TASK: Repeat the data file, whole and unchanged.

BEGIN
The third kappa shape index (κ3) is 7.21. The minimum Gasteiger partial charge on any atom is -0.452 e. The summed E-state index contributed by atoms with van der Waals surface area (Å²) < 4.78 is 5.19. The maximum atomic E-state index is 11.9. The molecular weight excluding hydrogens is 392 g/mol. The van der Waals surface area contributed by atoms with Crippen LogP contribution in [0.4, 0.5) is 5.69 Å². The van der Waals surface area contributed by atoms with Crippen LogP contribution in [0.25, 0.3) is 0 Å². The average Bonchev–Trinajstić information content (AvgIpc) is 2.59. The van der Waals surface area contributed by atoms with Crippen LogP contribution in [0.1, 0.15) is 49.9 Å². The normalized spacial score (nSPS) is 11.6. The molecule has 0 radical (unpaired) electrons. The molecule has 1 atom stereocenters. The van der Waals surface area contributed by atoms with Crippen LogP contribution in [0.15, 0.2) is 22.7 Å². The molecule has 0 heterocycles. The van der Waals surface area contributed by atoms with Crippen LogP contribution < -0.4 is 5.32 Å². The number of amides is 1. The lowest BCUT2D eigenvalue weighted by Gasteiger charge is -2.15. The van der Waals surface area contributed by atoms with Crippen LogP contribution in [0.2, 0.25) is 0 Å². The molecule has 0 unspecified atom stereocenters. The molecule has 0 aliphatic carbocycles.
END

The third kappa shape index (κ3) is 7.21. The minimum Gasteiger partial charge on any atom is -0.452 e. The summed E-state index contributed by atoms with van der Waals surface area (Å²) < 4.78 is 5.19. The maximum atomic E-state index is 11.9. The molecular weight excluding hydrogens is 392 g/mol. The van der Waals surface area contributed by atoms with Crippen LogP contribution in [0.4, 0.5) is 5.69 Å². The van der Waals surface area contributed by atoms with Crippen LogP contribution in [0.25, 0.3) is 0 Å². The average Bonchev–Trinajstić information content (AvgIpc) is 2.59. The van der Waals surface area contributed by atoms with Crippen LogP contribution in [0.1, 0.15) is 49.9 Å². The normalized spacial score (nSPS) is 11.6. The molecule has 0 radical (unpaired) electrons. The molecule has 1 atom stereocenters. The van der Waals surface area contributed by atoms with Crippen LogP contribution in [0.15, 0.2) is 22.7 Å². The molecule has 0 heterocycles. The van der Waals surface area contributed by atoms with Crippen LogP contribution < -0.4 is 5.32 Å². The number of amides is 1. The lowest BCUT2D eigenvalue weighted by Gasteiger charge is -2.15. The van der Waals surface area contributed by atoms with Crippen LogP contribution in [0.2, 0.25) is 0 Å². The molecule has 0 unspecified atom stereocenters. The molecule has 0 aliphatic carbocycles.